One of the things that makes trading individual stocks so risky is “event risk”. Which, to put it bluntly, is when all hell breaks loose because of some news item in the off-hours, causing an overnight gap downward from the close of the previous day to the beginning of the next day.

A stop loss can’t do anything to prevent these overnight gaps. The market doesn’t care if you wanted out at $9.35. If the next day opens at $8, well then that’s what you get.

I was reading a fine blog post by Cesar Alvarez, where he discussed the use of maximum-loss stops with mean reversion systems, and how they usually hurt results. I’ve found the same thing to generally be true, and wondered in my comment whether gaps could be avoided by getting them over with, so to speak. If you incorporate a downward gap as part of your mean reversion strategy, are you able to avoid additional gaps in the future?

In other words, does lightning strike twice?

Let’s go find out!

I picked a year: 2012. Why? Because it’s convenient. Recent but not too recent. Then I selected all of the current Russell 1000 stocks that were in existence at the beginning of 2012. 912 stocks to be exact. And since they’re currently in the Russell 2000 list, they made it to the end of 2012 intact.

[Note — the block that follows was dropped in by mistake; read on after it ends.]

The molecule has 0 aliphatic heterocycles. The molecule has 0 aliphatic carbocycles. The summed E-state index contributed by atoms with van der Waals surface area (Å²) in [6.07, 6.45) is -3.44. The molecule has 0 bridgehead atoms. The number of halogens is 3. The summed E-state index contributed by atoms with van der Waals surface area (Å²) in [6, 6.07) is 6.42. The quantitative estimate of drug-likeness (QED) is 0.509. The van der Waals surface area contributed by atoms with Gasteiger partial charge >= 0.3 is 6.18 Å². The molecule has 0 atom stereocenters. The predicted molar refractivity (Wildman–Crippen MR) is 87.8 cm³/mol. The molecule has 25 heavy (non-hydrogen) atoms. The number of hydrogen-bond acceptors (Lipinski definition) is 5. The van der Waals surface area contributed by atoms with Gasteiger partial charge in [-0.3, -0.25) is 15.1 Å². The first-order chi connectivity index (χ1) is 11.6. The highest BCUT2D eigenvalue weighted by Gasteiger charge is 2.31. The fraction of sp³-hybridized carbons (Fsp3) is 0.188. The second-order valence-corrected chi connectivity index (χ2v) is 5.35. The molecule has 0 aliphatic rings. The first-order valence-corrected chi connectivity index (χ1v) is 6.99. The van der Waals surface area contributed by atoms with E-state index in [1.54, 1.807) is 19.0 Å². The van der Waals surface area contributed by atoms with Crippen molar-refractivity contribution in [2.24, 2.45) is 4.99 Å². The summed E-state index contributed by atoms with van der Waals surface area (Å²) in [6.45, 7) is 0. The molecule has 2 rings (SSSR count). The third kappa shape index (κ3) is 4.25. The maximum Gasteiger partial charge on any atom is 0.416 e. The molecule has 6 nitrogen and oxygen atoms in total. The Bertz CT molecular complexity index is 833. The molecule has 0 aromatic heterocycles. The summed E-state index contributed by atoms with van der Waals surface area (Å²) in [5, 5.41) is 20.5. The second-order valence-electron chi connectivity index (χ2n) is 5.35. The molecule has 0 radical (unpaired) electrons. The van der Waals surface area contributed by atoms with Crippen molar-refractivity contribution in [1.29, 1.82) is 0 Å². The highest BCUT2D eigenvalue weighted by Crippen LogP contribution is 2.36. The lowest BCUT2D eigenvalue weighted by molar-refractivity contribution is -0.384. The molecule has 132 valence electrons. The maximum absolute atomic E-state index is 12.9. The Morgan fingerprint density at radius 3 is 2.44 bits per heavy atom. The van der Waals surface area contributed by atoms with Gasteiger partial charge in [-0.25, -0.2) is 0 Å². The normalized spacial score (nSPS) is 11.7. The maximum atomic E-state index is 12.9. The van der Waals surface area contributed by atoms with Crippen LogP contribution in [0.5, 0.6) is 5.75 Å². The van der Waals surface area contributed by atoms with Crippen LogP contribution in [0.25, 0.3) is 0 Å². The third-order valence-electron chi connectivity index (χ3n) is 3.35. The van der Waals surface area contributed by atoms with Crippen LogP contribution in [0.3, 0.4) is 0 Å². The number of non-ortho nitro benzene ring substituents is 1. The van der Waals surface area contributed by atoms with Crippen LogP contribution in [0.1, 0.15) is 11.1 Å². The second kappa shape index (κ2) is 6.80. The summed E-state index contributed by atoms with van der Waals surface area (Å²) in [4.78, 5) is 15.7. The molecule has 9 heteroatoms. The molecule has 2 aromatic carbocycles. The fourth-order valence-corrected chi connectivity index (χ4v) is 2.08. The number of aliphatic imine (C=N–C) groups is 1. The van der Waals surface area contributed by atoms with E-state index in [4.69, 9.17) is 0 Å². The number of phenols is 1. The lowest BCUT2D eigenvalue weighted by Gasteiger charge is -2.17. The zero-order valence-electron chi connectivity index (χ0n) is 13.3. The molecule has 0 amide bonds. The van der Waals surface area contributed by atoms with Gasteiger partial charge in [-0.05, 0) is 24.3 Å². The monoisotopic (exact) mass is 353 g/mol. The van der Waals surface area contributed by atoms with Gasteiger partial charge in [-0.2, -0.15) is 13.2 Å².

During 2012, there were 527 gaps downward that were greater than 5% (as defined by the previous close divided by the current day’s open).

Assuming there were 252 trading days in 2012 (if there weren’t, then my numbers are slightly off but not enough to affect the results), that gives us 229,824 possible moments for a gap.

So on any given day, there was a 0.23% chance of having a gap down of greater than 5%.

Of the stocks that had a >5% gap downward in 2012, there was a 0.63% chance of that happening on any given day (because only 322 stocks accounted for those 527 gaps). Some stocks just behaved themselves in 2012 and avoided downward gaps.

I then looked at all the gaps, and determined if there were any additional gaps subsequent to the first gap. I was surprised by the results.

There was a 1.71% chance of a >5% gap happening in the next 2 days.

There was a 2.47% chance of a >5% gap happening in the next 5 days.

There was a 3.42% chance of a >5% gap happening in the next 10 days.

Gap me once, shame on you. Gap me twice, shame on me.

Mind you, those are still pretty small percentages. We’re only talking 18 instances of a second gap happening in the following 10 days. In 2012, only one ticker had two subsequent gaps following the first one.

But the results, as preliminary as they are, do seem to indicate that downward gaps have a slight tendency to cluster.

Lightning does indeed strike twice.

And you have a 1:280,000 chance of being hit by *actual* lightning this year.